At first, 9/11 seemed impossible. Witnesses couldn’t believe their eyes; officials were bewildered; wild tales swirled of conspiracies involving the CIA, the Jews, real-estate speculators. Yet the impossible happened, and the site of its occurrence in Manhattan fittingly became known as Ground Zero, recalling the devastated landscapes left in the past by atomic experiments.
Now that the general alarm has dissipated, however, we can see that the attack on New York was not unprecedented in its inspiration, its actors, or even its method. The strategy of causing panic by burning cities and terrorizing populations was theorized a century and a half ago by Russian nihilists such as Bakunin and Nechayev, as Dostoyevsky’s novel Demons described. The indiscriminate targeting of civilians wasn’t new: fanatical ideologies both profane and religious have done it since Guernica. Neither were the operational tactics: the World Trade Center was attacked by Islamists in 1993, and the means of destruction—a hijacked airplane—was anticipated in 1994, when an Airbus, commandeered by a jihadist group in Algeria, was supposed to crash in Paris. As for the suicidal dimension, professional martyrs have abounded among Bolsheviks, Nazis, and all true believers determined to give their lives for the cause. The pieces were thus already in place; all that was missing was the plan necessary to put the unthinkable into action.
A few Western officials, but not enough, were aware that the Islamist threat was growing. When Ahmad Massoud, the leader of the Northern Alliance in Afghanistan, tried to alert the French political leadership of imminent danger, only a handful of intellectuals, and perhaps two or three legislators, met with him. The Taliban assassinated him two days before the attack on New York and Washington. Eventually, with American assistance, his troops would liberate Kabul.
September 11 didn’t have to happen. The general blindness of officials is often blamed on bureaucratic squabbling or by rivalries among national leaders. But a sharp and widely shared sense of danger would have swept aside such infighting. Instead, many of our seers were intoxicated by the prospect of living at “the end of history”: the Cold War was over, and major threats would be a thing of the past. This fallacious reasoning promised us the best of all possible worlds, one with smaller military budgets and universal peace close at hand. Only “low-intensity conflicts” would remain—nothing to trouble the security of the world’s great metropolises. September 11 exploded this widely shared placidity. Now it was possible to trace a straight line from Kabul burning to the rubble of lower Manhattan.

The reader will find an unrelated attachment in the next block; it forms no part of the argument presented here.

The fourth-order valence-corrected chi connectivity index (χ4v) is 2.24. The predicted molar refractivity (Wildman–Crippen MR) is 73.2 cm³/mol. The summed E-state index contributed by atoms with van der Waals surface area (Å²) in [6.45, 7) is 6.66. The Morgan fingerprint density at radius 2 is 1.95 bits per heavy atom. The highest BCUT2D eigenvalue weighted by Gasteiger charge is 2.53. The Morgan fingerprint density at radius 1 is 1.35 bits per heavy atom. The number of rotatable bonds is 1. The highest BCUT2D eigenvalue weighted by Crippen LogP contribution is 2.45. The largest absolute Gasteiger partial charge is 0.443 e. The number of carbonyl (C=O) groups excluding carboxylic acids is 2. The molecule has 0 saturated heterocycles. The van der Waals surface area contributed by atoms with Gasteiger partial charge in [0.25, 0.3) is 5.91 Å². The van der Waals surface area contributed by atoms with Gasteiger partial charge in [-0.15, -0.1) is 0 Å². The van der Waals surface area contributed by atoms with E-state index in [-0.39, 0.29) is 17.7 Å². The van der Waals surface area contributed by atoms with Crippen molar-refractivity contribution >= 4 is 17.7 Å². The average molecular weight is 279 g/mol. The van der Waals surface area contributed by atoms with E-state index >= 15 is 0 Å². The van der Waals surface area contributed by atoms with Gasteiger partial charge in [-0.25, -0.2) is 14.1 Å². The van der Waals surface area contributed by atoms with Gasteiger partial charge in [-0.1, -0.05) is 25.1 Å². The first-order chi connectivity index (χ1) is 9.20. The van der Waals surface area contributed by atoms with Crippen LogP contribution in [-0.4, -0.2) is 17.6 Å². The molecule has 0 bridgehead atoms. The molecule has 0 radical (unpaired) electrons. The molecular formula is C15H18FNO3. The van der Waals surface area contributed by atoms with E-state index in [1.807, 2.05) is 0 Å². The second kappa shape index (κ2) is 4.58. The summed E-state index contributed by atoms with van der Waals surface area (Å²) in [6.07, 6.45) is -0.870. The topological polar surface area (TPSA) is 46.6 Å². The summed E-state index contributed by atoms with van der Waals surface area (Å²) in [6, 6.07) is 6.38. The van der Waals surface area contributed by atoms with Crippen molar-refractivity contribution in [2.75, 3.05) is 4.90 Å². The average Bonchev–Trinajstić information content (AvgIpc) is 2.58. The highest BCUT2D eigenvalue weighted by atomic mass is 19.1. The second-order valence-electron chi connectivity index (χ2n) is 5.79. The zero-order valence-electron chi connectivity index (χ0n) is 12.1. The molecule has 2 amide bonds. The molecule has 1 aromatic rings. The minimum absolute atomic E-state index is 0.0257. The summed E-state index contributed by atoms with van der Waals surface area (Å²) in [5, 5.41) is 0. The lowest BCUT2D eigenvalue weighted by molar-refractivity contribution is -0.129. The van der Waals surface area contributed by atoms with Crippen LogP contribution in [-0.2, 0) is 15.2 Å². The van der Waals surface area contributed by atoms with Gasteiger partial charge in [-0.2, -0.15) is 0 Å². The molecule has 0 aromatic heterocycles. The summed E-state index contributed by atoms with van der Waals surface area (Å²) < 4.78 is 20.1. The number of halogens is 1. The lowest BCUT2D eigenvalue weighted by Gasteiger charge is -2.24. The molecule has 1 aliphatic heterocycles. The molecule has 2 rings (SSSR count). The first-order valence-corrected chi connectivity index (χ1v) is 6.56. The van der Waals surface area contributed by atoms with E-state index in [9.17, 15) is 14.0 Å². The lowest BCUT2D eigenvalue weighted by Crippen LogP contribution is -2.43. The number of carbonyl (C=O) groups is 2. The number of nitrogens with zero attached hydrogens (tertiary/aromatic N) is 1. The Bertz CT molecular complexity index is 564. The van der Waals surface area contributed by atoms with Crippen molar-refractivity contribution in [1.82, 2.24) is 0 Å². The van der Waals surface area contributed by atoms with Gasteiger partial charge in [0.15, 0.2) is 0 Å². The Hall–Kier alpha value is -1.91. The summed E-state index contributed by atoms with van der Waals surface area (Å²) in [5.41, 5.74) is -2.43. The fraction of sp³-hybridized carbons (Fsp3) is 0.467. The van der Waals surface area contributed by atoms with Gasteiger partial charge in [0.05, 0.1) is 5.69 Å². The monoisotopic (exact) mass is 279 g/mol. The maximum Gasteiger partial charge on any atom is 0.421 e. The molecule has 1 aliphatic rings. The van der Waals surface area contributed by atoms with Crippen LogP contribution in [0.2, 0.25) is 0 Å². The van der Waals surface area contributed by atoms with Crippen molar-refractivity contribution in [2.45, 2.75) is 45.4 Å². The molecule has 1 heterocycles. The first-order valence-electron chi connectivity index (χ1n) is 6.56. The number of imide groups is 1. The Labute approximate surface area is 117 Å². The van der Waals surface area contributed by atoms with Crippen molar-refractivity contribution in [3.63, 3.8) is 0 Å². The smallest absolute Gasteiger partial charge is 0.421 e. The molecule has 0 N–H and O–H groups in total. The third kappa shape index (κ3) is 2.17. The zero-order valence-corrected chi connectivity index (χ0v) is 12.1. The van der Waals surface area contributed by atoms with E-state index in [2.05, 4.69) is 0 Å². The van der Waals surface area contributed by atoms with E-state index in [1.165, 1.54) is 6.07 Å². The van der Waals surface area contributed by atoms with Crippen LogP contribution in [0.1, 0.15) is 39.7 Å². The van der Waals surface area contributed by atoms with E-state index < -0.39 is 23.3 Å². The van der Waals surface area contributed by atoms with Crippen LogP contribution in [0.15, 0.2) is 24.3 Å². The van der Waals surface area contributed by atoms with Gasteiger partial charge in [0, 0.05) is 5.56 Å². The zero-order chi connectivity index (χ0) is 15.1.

In politics as in economics, postulating that big crises are out of the question opens the door to unimaginable crises. Ten years later, have we woken from the sleep for which we paid so dearly? Yes and no. Encouragingly, America has reevaluated its alliances. Was it not America’s ostensible ally, Saudi Arabia, that supplied al-Qaida with its Salafist ideology, its financing, and the 15 hijackers who were children of good Saudi society? George W. Bush drew the theoretical conclusion: “Sixty years of Western nations excusing and accommodating the lack of freedom in the Middle East did nothing to make us safe, because in the long run, stability cannot be purchased at the expense of liberty.”
The practical conclusion, though, has been ongoing: the containment of the Taliban; Saddam Hussein—spared in 1991 thanks to Saudi pressure, at the cost of the double massacre of the Kurds and the Shiites—toppled in 2003 and hanged in 2006; despots threatened by popular uprisings in Tunisia, Egypt, and Libya and abandoned by the United States; and the frozen societies of the Mediterranean and the Middle East extricating themselves from their stagnant history, as democratic demands lend substance to dreams of freedom.
The uprisings seem like a positive development, but false optimism remains a danger. Three opposing forces must be kept in mind: the restless youth, only partly converted to Enlightenment ideals; religious parties, with their continuing dreams of a caliphate; and a corrupt military machinery disposed to repression. With Saddam eliminated, Washington originally thought that the Iraq problem was solved. It learned the truth the hard way, as the killing of Iraqis by Iraqis, the great sport of the defunct regime, continued. Today, with the possible exception of Tunisia, the countries celebrating the Arab Spring hardly seem immunized against the plagues of terrorism, intolerance, xenophobia, and tribal war. And now, when Europeans, led by the British and the French, have dared to undertake an armed humanitarian intervention, they have run the risk of proclaiming premature victory: post-Qaddafi Libya promises to be as tense as post-Saddam Iraq.
Bin Laden is dead, but the force that struck Manhattan remains. In order for a little band armed with box cutters to strike at the heart of the world’s greatest power, all that was needed were a few lawless regions and some unscrupulous “sponsors,” all of which remain in ample supply. The old paradigm is obsolete: great states no longer hold a monopoly on the capacity for historical devastation. Anyone might take advantage of this new situation. “Once the limits of the possible have been overturned, it is difficult to bring them back,” Clausewitz observed, announcing that the era of massively murderous battles had not ended with Napoleon. The belle epoque cheerfully forgot Clausewitz’s warning, but the following century confirmed it. Bin Laden is gone, not the radical and merciless hatred that he represented.
(André Glucksmann is a French philosopher; his article was translated by Alexis Cornel. Originally posted on City Journal.)